"The lack of clarity is certainly a problem, certainly for any institutional investors to get used to this space," said Ryan Schoen, senior financial services policy analyst at research firm Washington Analysis. "This is similar to the '90s when the internet came into existence."
The SEC has not been completely silent on cryptocurrencies. The regulator issued in 2014 an "investor alert" about bitcoin that said "using Bitcoin may limit your recovery in the event of fraud or theft."
The SEC is also clearly watching the token sales. Although not an official view, Valerie Szczepanik, head of the SEC's distributed ledger group, said at a bitcoin conference in May that companies creating and issuing tokens to raise funds are responsible for protecting their investors, according to a Reuters report.
"It is harder if you are a U.S. entity to do an ICO, but it's not impossible," said Jim Yang, chief strategy officer at Tendermint, which is developing some major components behind a blockchain project called Cosmos to address problems in bitcoin and ethereum. "The U.S. is very highly regulated," Yang said, noting some of the issues can be mitigated by not naming a fundraiser an ICO.
He said his firm worked closely with a lawyer in Cosmos' own fundraiser of $17 million in early April so that all U.S. residents, except those from two states, could participate. "We just want to be on the super safe side, that we follow all the possible ways a law can twist," Yang said.
Not all initial coin offerings have gone smoothly, and digital currency enthusiasts are also interested to see how well the blockchain projects are able to execute on their business proposals.
On Monday, the CoinDash initial coin offering lost $7 million to hackers. The digital currency trading platform said it will still give coins to investors who sent funds to the fraudulent account before the website was shut down.
A rush of buyers for other coin offerings this year also clogged the network of digital currency ethereum, causing volatility for the currency, which itself has run up exponentially this year.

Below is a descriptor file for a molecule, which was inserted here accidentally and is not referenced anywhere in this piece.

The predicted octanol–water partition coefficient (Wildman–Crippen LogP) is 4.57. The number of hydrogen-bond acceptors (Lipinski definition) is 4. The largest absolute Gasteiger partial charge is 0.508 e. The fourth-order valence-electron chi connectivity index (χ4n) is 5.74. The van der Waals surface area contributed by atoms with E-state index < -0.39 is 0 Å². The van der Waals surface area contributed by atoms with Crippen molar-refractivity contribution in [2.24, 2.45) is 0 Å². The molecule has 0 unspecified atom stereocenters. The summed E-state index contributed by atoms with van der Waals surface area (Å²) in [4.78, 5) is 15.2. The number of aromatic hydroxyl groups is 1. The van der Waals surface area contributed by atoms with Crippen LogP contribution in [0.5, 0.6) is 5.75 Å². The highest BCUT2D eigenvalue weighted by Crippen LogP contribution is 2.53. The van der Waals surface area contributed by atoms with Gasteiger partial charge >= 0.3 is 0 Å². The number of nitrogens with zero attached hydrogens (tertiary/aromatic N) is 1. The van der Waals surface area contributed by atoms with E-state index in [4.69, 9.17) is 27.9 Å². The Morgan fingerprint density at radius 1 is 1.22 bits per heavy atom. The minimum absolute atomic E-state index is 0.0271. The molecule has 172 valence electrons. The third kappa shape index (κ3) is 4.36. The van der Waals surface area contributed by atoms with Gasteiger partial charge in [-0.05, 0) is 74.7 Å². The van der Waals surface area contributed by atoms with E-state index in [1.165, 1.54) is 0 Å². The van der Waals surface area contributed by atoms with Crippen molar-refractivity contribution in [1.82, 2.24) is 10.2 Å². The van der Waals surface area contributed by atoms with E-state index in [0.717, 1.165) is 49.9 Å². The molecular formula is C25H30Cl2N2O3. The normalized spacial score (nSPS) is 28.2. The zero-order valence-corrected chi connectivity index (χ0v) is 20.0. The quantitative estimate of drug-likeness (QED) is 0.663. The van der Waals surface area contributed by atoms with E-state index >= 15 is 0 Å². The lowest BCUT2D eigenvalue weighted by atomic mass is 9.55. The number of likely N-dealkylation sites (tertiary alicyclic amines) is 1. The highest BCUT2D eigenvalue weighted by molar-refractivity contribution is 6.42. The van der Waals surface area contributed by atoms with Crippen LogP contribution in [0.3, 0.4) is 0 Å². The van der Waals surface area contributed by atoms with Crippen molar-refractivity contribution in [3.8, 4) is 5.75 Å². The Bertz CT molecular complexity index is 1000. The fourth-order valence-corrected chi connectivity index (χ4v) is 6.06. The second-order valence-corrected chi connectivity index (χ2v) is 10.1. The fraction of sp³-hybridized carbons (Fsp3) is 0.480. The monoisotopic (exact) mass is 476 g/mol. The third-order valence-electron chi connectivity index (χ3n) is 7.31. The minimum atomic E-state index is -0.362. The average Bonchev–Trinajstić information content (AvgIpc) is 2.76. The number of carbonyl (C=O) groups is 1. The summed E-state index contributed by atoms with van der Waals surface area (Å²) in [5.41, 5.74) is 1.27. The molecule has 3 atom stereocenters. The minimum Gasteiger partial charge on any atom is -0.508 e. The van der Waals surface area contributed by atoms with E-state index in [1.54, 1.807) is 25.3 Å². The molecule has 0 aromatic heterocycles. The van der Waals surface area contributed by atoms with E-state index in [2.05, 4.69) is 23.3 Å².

"It's the responsibility of the participants to check if it's legal" to invest in the token sale, Johann Gevers, founder and president of the Tezos Foundation, said. He noted that young blockchain projects like Tezos typically can't afford to spend "millions and millions" for legal research into every country and, in the case of the U.S., every state.
To be sure, keeping U.S. investors out of token sales doesn't guarantee safety for a company, said Marco Santori, who leads the fintech practice at law firm Cooley. He's advised many initial coin offerings, although he said he can't speak to specific ones.
"Every other country in the world has some kind of securities law," Santori said, "so just because you're trying to avoid the U.S. securities law it doesn't mean you [avoid] the rest of the world's securities law."
Some developers are also tapping alternative fundraising methods.
"We think ICOs will go away. We think the SEC will come down on this," said Marshall Hayner, co-founder of Metal Pay, a blockchain-based app similar to Venmo.
Rather than opening the initial coin offering to the public, Hayner said his firm did a $3 million round of token sales that was limited to "accredited" investors, or those with a personal relationship with the firm. "There will be more tokens that are certainly trying to go accredited only," he said.